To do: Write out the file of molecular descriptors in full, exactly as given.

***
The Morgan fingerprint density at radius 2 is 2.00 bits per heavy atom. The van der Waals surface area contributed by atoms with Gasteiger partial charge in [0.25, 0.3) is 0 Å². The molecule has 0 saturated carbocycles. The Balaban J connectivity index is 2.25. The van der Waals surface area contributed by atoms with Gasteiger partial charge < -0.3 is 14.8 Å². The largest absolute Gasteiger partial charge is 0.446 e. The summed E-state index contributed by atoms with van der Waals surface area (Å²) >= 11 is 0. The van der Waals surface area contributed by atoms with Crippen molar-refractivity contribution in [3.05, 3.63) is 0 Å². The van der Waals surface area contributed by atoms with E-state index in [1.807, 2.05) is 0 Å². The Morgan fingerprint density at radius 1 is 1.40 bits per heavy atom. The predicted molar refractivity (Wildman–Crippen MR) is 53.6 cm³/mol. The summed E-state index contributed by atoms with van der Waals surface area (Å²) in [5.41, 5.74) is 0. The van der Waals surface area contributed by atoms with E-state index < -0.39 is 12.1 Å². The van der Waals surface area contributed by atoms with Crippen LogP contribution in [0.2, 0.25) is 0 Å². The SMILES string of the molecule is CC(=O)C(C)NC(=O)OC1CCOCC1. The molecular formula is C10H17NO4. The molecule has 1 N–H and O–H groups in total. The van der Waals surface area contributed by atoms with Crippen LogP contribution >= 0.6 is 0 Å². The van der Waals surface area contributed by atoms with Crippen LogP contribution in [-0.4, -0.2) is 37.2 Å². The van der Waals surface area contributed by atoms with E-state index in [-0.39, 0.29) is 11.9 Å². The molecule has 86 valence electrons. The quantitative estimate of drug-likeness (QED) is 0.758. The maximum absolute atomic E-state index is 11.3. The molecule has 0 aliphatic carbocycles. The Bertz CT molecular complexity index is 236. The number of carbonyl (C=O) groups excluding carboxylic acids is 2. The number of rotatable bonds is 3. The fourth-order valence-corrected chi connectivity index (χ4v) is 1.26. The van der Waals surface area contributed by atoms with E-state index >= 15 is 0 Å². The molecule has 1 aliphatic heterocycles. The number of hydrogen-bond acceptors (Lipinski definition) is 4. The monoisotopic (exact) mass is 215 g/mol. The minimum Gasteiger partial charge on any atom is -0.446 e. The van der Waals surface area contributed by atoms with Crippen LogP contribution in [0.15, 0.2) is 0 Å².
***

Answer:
The Morgan fingerprint density at radius 2 is 2.00 bits per heavy atom. The van der Waals surface area contributed by atoms with Gasteiger partial charge in [0.25, 0.3) is 0 Å². The molecule has 0 saturated carbocycles. The Balaban J connectivity index is 2.25. The van der Waals surface area contributed by atoms with Gasteiger partial charge < -0.3 is 14.8 Å². The largest absolute Gasteiger partial charge is 0.446 e. The summed E-state index contributed by atoms with van der Waals surface area (Å²) >= 11 is 0. The van der Waals surface area contributed by atoms with Crippen molar-refractivity contribution in [3.05, 3.63) is 0 Å². The van der Waals surface area contributed by atoms with E-state index in [1.807, 2.05) is 0 Å². The Morgan fingerprint density at radius 1 is 1.40 bits per heavy atom. The predicted molar refractivity (Wildman–Crippen MR) is 53.6 cm³/mol. The summed E-state index contributed by atoms with van der Waals surface area (Å²) in [5.41, 5.74) is 0. The van der Waals surface area contributed by atoms with E-state index < -0.39 is 12.1 Å². The van der Waals surface area contributed by atoms with Crippen LogP contribution in [0.2, 0.25) is 0 Å². The SMILES string of the molecule is CC(=O)C(C)NC(=O)OC1CCOCC1. The molecular formula is C10H17NO4. The molecule has 1 N–H and O–H groups in total. The van der Waals surface area contributed by atoms with Crippen LogP contribution >= 0.6 is 0 Å². The van der Waals surface area contributed by atoms with Crippen LogP contribution in [-0.4, -0.2) is 37.2 Å². The van der Waals surface area contributed by atoms with E-state index in [-0.39, 0.29) is 11.9 Å². The molecule has 86 valence electrons. The quantitative estimate of drug-likeness (QED) is 0.758. The maximum absolute atomic E-state index is 11.3. The molecule has 0 aliphatic carbocycles. The Bertz CT molecular complexity index is 236. The number of carbonyl (C=O) groups excluding carboxylic acids is 2. The number of rotatable bonds is 3. The fourth-order valence-corrected chi connectivity index (χ4v) is 1.26. The van der Waals surface area contributed by atoms with E-state index >= 15 is 0 Å². The molecule has 1 aliphatic heterocycles. The number of hydrogen-bond acceptors (Lipinski definition) is 4. The monoisotopic (exact) mass is 215 g/mol. The minimum Gasteiger partial charge on any atom is -0.446 e. The van der Waals surface area contributed by atoms with Crippen LogP contribution in [0.15, 0.2) is 0 Å².